think we have answered them all," said vol
unteer Shirley Waggoner-Eisenman of the
Shallotte area. "We've sent some plants to
the state lab for diagnosis and we've given
out a lot of soil testing kits. Right now is the
best time to do it."
MASTER GARDENER Lib Duncan
takes a call on the gardening hotline
as fellow volunteer Shirley Waggoner
Eisenman looks on.
Call the Hotline
A gardener all her life, Waggoner
Eisenman maintains 13 raised beds in her
own backyard garden, but still finds time for
volunteer work, serving as an extraterritorial
jurisdiction representative on the Shallotte
Planning Board and already logging 58
hours as a Master Gardener volunteer.
"It's not only a community service, but it
is a learning process for the volunteers who
are involved," she said. "And it takes a big
load off the staff here. It frees them up."
In addition to staffing the hotline, a group
of 10 to 12 Master Gardeners across the
county is working with Peter Hurtle, a tech
nician and doctoral student at N.C. State
University whose studies are on mole crick
ets. The volunteers monitor mole cricket
populations on local golf courses, use soapy
water to wash them up, while Hurtle con
centrates on various treatment approaches.
The Master Gardeners tried establishing a
demonstration garden near the extension ser
vice center this summer, only to encounter
some of the same problems gardeners run
into at home: hard-to-work fill dirt and in
tense heat. The garden languished.
Renewing their efforts this fall, they plan
to establish raised beds which will be filled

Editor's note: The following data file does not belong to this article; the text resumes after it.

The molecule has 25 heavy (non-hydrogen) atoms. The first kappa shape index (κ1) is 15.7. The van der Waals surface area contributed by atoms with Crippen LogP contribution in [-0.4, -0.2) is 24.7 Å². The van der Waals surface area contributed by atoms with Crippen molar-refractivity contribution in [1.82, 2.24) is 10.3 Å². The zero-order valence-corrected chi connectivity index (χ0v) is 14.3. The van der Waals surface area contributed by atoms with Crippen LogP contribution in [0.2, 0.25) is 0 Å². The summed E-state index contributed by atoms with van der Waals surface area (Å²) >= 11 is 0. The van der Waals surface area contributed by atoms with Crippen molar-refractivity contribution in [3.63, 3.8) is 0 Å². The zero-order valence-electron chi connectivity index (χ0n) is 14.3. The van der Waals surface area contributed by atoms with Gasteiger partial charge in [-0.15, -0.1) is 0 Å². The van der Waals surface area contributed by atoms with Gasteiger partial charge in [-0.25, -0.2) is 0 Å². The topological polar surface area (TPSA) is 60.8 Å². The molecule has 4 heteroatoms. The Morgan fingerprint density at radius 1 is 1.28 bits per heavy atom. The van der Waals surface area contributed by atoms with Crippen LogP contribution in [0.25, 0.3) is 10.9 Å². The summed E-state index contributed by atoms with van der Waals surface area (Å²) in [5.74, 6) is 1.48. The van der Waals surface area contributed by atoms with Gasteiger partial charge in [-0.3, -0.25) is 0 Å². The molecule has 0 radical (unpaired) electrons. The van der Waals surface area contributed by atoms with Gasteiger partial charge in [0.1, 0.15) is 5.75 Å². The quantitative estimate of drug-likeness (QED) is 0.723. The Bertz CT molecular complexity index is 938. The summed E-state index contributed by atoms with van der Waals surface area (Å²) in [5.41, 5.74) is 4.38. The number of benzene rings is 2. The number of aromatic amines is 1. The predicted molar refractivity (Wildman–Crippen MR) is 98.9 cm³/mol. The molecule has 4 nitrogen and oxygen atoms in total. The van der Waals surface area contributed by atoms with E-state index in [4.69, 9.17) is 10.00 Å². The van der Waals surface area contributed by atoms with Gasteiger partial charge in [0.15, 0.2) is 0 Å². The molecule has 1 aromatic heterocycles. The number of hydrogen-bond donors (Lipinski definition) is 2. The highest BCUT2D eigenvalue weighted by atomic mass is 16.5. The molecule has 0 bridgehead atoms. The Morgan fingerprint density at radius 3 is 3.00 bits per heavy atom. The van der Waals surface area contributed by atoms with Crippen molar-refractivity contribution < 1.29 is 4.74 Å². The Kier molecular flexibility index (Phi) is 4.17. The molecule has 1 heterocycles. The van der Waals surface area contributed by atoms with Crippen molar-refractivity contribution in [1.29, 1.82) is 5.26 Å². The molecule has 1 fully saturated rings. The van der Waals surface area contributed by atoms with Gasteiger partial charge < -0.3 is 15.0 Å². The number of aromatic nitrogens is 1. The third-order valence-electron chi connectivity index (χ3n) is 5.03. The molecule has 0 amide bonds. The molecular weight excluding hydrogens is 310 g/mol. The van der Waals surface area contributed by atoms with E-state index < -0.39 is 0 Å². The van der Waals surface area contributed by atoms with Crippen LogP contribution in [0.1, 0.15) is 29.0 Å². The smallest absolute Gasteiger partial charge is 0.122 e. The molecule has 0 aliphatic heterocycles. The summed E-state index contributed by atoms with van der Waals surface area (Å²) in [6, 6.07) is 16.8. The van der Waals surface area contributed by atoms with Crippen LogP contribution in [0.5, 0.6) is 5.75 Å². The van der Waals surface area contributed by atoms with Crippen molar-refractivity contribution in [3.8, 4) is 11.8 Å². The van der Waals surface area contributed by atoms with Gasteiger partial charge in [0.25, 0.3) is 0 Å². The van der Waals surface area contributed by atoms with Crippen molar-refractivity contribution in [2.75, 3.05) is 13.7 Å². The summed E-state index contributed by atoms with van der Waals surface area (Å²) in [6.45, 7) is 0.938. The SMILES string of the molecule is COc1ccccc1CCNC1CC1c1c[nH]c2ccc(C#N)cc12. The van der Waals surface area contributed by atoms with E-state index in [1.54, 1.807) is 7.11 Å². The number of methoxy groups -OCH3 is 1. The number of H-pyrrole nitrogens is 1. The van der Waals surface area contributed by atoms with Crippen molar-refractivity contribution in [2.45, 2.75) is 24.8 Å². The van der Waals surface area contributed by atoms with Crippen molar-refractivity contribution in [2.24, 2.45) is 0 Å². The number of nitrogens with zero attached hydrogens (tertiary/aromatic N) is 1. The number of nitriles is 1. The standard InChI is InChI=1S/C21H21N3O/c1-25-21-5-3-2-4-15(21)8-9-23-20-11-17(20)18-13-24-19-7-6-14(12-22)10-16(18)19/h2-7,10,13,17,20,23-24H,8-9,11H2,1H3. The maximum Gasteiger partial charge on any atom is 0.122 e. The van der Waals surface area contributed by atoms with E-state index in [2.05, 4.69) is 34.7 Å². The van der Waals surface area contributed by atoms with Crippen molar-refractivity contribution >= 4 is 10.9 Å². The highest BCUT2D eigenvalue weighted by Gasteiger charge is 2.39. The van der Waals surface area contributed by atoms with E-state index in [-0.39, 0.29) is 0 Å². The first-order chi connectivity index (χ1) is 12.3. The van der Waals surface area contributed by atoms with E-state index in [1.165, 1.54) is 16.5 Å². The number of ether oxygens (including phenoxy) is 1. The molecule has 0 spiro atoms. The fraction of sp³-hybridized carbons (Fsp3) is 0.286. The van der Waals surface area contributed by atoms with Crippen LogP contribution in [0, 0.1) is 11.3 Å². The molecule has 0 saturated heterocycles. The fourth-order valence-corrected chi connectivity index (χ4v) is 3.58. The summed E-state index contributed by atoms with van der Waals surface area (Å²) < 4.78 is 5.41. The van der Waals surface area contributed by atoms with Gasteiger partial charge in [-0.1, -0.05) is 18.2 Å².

with a little bit of everything: flowers, veg
etables and herbs, said Waggoner-Eisenman.
The goal is to install an irrigation system
and also establish composting demonstra
tions to show others how to compost and
why it's worth the effort.
"We're looking for contributions of some
gardening supplies, everything from broken
bags of soil that can't be sold to landscape
_ STAFF PHOTOS BY SUSAN USHM
HORTICULTURE AGENT DAVID NASH (left) looks on as Ed Clute takes a good look at a group of ground pearls.
CAROL PHIPPS (far left) has members' full attention during a recent Master Gardeners meeting. That's President Hud
Scrantom standing at the right.
timbers," she said. "Anything to do with
gardening, we'd be glad to go pick it up."
At a meeting last Thursday in Bolivia the
Master Gardeners spent their first few min
utes together sharing news of their fall gar
dens (quite successful). Most stopped to take
a close-up look under Nash's microscope at
"ground pearls" (a lawn-destroying pest for
which there is no treatment) before moving
on to ideas for the coming year for commu
nity service and public education projects.
These may include organizing one or
more trips and seminars related to garden
ing, tagging by name trees and shrubs on the
grounds of the Brunswick County
Government Center, and getting more infor
mation out to the public on the Master
Gardeners hotline and other services.
Meanwhile, thanks to these eager and en
thusiastic "masters," answers to local gar
deners' questions are just a phone call away.